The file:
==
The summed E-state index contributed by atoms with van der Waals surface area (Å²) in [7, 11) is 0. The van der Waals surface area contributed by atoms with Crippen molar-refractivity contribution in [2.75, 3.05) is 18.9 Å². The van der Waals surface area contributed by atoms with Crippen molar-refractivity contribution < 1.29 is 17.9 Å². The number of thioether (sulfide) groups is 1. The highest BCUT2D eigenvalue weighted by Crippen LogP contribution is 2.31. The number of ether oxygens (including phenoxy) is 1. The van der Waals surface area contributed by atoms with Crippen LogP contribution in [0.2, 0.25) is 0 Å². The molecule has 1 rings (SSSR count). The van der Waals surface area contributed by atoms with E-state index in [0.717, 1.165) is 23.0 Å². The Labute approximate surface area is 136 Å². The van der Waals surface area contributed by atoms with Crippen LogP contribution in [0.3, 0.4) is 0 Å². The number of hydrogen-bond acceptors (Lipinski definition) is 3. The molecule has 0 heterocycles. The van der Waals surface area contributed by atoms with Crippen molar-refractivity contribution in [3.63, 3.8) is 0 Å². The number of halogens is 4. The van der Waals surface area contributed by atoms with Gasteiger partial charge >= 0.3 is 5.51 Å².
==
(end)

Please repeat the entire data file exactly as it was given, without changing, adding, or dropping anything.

The summed E-state index contributed by atoms with van der Waals surface area (Å²) in [7, 11) is 0. The van der Waals surface area contributed by atoms with Crippen molar-refractivity contribution in [2.75, 3.05) is 18.9 Å². The van der Waals surface area contributed by atoms with Crippen molar-refractivity contribution < 1.29 is 17.9 Å². The number of thioether (sulfide) groups is 1. The highest BCUT2D eigenvalue weighted by Crippen LogP contribution is 2.31. The number of ether oxygens (including phenoxy) is 1. The van der Waals surface area contributed by atoms with Crippen LogP contribution in [0.2, 0.25) is 0 Å². The molecule has 1 rings (SSSR count). The van der Waals surface area contributed by atoms with E-state index in [0.717, 1.165) is 23.0 Å². The Labute approximate surface area is 136 Å². The van der Waals surface area contributed by atoms with Crippen LogP contribution in [0.3, 0.4) is 0 Å². The number of hydrogen-bond acceptors (Lipinski definition) is 3. The molecule has 0 heterocycles. The van der Waals surface area contributed by atoms with Crippen molar-refractivity contribution in [3.63, 3.8) is 0 Å². The number of halogens is 4. The van der Waals surface area contributed by atoms with Gasteiger partial charge >= 0.3 is 5.51 Å².